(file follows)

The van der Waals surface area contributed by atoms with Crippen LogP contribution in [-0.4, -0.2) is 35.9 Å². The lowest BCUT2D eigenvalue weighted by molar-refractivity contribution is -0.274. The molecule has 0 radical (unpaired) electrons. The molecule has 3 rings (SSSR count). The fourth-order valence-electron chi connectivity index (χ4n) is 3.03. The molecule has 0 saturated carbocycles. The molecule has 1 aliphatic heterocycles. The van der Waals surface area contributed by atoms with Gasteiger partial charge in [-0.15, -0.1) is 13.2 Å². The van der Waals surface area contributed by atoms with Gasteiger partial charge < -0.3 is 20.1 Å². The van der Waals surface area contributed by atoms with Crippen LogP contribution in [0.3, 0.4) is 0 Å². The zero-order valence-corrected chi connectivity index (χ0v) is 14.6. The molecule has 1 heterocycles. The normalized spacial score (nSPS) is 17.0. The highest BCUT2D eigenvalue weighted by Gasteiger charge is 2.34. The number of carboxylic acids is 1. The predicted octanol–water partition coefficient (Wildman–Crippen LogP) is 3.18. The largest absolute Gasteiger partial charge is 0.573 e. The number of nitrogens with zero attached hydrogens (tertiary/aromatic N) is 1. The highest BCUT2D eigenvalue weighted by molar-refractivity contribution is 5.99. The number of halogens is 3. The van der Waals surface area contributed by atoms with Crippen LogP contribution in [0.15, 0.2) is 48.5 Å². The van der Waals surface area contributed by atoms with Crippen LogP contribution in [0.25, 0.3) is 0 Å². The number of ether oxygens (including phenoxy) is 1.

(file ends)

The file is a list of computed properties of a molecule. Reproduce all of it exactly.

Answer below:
The van der Waals surface area contributed by atoms with Crippen LogP contribution in [-0.4, -0.2) is 35.9 Å². The lowest BCUT2D eigenvalue weighted by molar-refractivity contribution is -0.274. The molecule has 0 radical (unpaired) electrons. The molecule has 3 rings (SSSR count). The fourth-order valence-electron chi connectivity index (χ4n) is 3.03. The molecule has 0 saturated carbocycles. The molecule has 1 aliphatic heterocycles. The van der Waals surface area contributed by atoms with Gasteiger partial charge in [-0.15, -0.1) is 13.2 Å². The van der Waals surface area contributed by atoms with Gasteiger partial charge < -0.3 is 20.1 Å². The van der Waals surface area contributed by atoms with Crippen LogP contribution in [0.3, 0.4) is 0 Å². The zero-order valence-corrected chi connectivity index (χ0v) is 14.6. The molecule has 1 heterocycles. The normalized spacial score (nSPS) is 17.0. The highest BCUT2D eigenvalue weighted by Gasteiger charge is 2.34. The number of carboxylic acids is 1. The predicted octanol–water partition coefficient (Wildman–Crippen LogP) is 3.18. The largest absolute Gasteiger partial charge is 0.573 e. The number of nitrogens with zero attached hydrogens (tertiary/aromatic N) is 1. The highest BCUT2D eigenvalue weighted by molar-refractivity contribution is 5.99. The number of halogens is 3. The van der Waals surface area contributed by atoms with Crippen LogP contribution in [0.15, 0.2) is 48.5 Å². The van der Waals surface area contributed by atoms with Crippen LogP contribution in [0.25, 0.3) is 0 Å². The number of ether oxygens (including phenoxy) is 1.